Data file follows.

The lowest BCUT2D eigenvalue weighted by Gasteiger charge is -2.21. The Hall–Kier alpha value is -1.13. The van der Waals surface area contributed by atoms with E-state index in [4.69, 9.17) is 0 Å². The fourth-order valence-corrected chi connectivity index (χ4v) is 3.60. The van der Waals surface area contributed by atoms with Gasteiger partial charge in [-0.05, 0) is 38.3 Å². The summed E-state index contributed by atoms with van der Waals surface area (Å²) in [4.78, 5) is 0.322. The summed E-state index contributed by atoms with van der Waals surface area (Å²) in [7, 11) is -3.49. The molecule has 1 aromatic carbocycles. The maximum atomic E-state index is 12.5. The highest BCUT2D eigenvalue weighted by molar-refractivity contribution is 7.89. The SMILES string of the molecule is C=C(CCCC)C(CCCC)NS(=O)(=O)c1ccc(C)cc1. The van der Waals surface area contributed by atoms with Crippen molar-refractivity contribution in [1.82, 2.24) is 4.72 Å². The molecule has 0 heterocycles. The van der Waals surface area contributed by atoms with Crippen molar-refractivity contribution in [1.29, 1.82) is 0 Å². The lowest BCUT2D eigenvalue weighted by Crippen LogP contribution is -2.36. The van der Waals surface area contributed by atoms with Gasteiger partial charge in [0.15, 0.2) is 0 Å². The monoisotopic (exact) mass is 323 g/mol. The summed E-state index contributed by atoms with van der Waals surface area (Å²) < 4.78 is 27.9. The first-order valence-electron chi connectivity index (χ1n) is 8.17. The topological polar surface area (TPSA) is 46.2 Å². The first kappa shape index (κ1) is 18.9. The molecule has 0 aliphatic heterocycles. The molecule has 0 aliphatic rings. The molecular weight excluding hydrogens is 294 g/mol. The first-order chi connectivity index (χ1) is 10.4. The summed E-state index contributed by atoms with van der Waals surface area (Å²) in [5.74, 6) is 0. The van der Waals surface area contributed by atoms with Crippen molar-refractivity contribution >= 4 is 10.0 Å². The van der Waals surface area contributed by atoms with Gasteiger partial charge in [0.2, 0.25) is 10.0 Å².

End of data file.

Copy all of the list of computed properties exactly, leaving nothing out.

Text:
The lowest BCUT2D eigenvalue weighted by Gasteiger charge is -2.21. The Hall–Kier alpha value is -1.13. The van der Waals surface area contributed by atoms with E-state index in [4.69, 9.17) is 0 Å². The fourth-order valence-corrected chi connectivity index (χ4v) is 3.60. The van der Waals surface area contributed by atoms with Gasteiger partial charge in [-0.05, 0) is 38.3 Å². The summed E-state index contributed by atoms with van der Waals surface area (Å²) in [4.78, 5) is 0.322. The summed E-state index contributed by atoms with van der Waals surface area (Å²) in [7, 11) is -3.49. The molecule has 1 aromatic carbocycles. The maximum atomic E-state index is 12.5. The highest BCUT2D eigenvalue weighted by molar-refractivity contribution is 7.89. The SMILES string of the molecule is C=C(CCCC)C(CCCC)NS(=O)(=O)c1ccc(C)cc1. The van der Waals surface area contributed by atoms with Crippen molar-refractivity contribution in [1.82, 2.24) is 4.72 Å². The molecule has 0 heterocycles. The van der Waals surface area contributed by atoms with Crippen molar-refractivity contribution in [1.29, 1.82) is 0 Å². The lowest BCUT2D eigenvalue weighted by Crippen LogP contribution is -2.36. The van der Waals surface area contributed by atoms with Gasteiger partial charge in [0.15, 0.2) is 0 Å². The monoisotopic (exact) mass is 323 g/mol. The summed E-state index contributed by atoms with van der Waals surface area (Å²) < 4.78 is 27.9. The first-order valence-electron chi connectivity index (χ1n) is 8.17. The topological polar surface area (TPSA) is 46.2 Å². The first kappa shape index (κ1) is 18.9. The molecule has 0 aliphatic heterocycles. The molecule has 0 aliphatic rings. The molecular weight excluding hydrogens is 294 g/mol. The first-order chi connectivity index (χ1) is 10.4. The summed E-state index contributed by atoms with van der Waals surface area (Å²) in [5.74, 6) is 0. The van der Waals surface area contributed by atoms with Crippen molar-refractivity contribution >= 4 is 10.0 Å². The van der Waals surface area contributed by atoms with Gasteiger partial charge in [0.2, 0.25) is 10.0 Å².